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Preached at Princeton, September, 1775, the Sabbath pre

ceding the ANNUAL. COMMENCEMENT ; and again with Ad. ditions, September 23, 1787. To which is added, an AD. DRESS to the Senior Class, who were to receive the degree of BACHELOR of ARTS.

1 Thess. ii. 12.

That you would walk worthy of God, who hath called you

into his kingdom and glory.


HE present state was intended to be, and I think

must, by every person of reflection, be admitted to be a continual trial of the faith and constancy of a Christie an. It is therefore a duty we owe to others in general, but in a special manner, the elder to the younger, to give them faithful warning of the temptations and dangers, to which they must, of necessity, be exposed, if they mean to walk in the paths of piety and virtue. It hath often occur. red to me, in meditating on this subject, that as false mo. ney is most dangerous, when it is likelt to the true, so those principles, and that character, which approach the nearelt to true religion, if notwithstanding they are essen. tially different from it, will be most ready to impose on an uncautious and unsuspecting mind. Therefore, if there is such a thing as a worldly virtue, a system of principles and duty, dictated by the spirit of the world, and the stands ard of approbation or blame with the men of the world, and if this is at bottom, essentially different from, and sometimes directly opposed to the spirit of the gospel, it must be of all others, the most dangerous temptation, to persons of a liberal education and an ingenious turny of mind.

This, if I am not mistaken, is really the case. There are some branches of true religion which are universally approved, and which impiety itself cannot speak againit; such as truth and integrity in speech, honelty in dealing, humanity and compaffion to persons in distress. But there are other particulars, in which the worldly virtue, and the Christian virtue, feem to be different things. Of these I fhall select one, as an example, viz. Spirit, dignity, or greatness of mind. This seems to be entirely of the worldly caft: It holds a very high place in the esteem of all worldly men : The boldest pretensions are often made to it, by those who treat religion with neglect, and religious persons with disdain or defiance. It is also a virtue of a very dazzling appearance; ready to captivate the mind, and particularly to make a deep impression on young persons, when they first enter into life. At the same time, the golpel seems to stand directly opposed to it. The humility of the creature, the abasement and contrition of the finner, the dependance and self-denial of the beJiever, and above all, the shame and reproach of the cross itself, seem to conspire in obliging us to renounce it.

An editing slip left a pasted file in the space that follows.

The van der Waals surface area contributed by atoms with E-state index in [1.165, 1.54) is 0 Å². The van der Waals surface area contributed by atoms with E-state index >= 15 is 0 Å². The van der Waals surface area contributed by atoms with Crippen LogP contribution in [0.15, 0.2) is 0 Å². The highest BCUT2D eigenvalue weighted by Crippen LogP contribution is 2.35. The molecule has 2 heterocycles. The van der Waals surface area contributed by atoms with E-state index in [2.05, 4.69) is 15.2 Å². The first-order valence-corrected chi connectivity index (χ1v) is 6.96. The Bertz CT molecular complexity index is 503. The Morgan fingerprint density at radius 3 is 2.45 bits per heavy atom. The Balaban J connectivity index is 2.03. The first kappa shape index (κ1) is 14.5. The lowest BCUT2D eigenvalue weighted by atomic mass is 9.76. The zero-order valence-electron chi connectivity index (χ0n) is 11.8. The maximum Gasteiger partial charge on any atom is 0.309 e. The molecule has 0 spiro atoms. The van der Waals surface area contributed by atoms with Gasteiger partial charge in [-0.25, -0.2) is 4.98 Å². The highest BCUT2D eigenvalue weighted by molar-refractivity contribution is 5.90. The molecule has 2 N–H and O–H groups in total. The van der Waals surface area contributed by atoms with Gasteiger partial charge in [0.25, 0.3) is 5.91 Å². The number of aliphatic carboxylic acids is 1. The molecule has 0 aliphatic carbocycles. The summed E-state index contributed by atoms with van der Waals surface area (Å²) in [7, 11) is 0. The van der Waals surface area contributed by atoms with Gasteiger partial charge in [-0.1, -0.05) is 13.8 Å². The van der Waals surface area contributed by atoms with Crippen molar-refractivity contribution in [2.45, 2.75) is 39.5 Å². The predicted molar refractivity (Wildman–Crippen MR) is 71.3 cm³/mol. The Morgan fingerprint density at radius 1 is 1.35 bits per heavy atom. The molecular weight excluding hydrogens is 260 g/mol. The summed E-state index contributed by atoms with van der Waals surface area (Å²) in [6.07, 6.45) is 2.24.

What shall we say then, my brethren ? Shall we say that magnanimity is no virtue at all, and that no such excellence belongs to human nature ? Or shall we admit that there is beauty and excellence in it-confefing at the fame time, that it does not belong to religion, and only fay, that though we want this, we have many other and better qualities in its place? To this I can never agree ; for every real excellence is consistent with every other ; này every real excellence is adorned and illustrated by

Vices may be inconsistent with each other, but virtues never can. And, therefore, as magnanimi. is an amiable and noble quality-one of the greatest or naments of our nature, so I affirm that it belongs only to true and undefiled religion, and that every appearance of the one, without the other, is not only defective, but falle. | The Holy Scriptures, it is true, do chiefly insist uponi what is proper to humble our pride, and to bring us to a juft apprehension of our character and state. This was wise and just, because of that corruption and milery into which we are fallen, the contraty would have been unjust. It is evidently more necessary, in the present state of human nature, to restraini pride, than to kindle ambition. But as the fcripture points out our original dignity, and the true glory of our nature, so every true penitent is there taught to aspire after the noblest character, and to entertain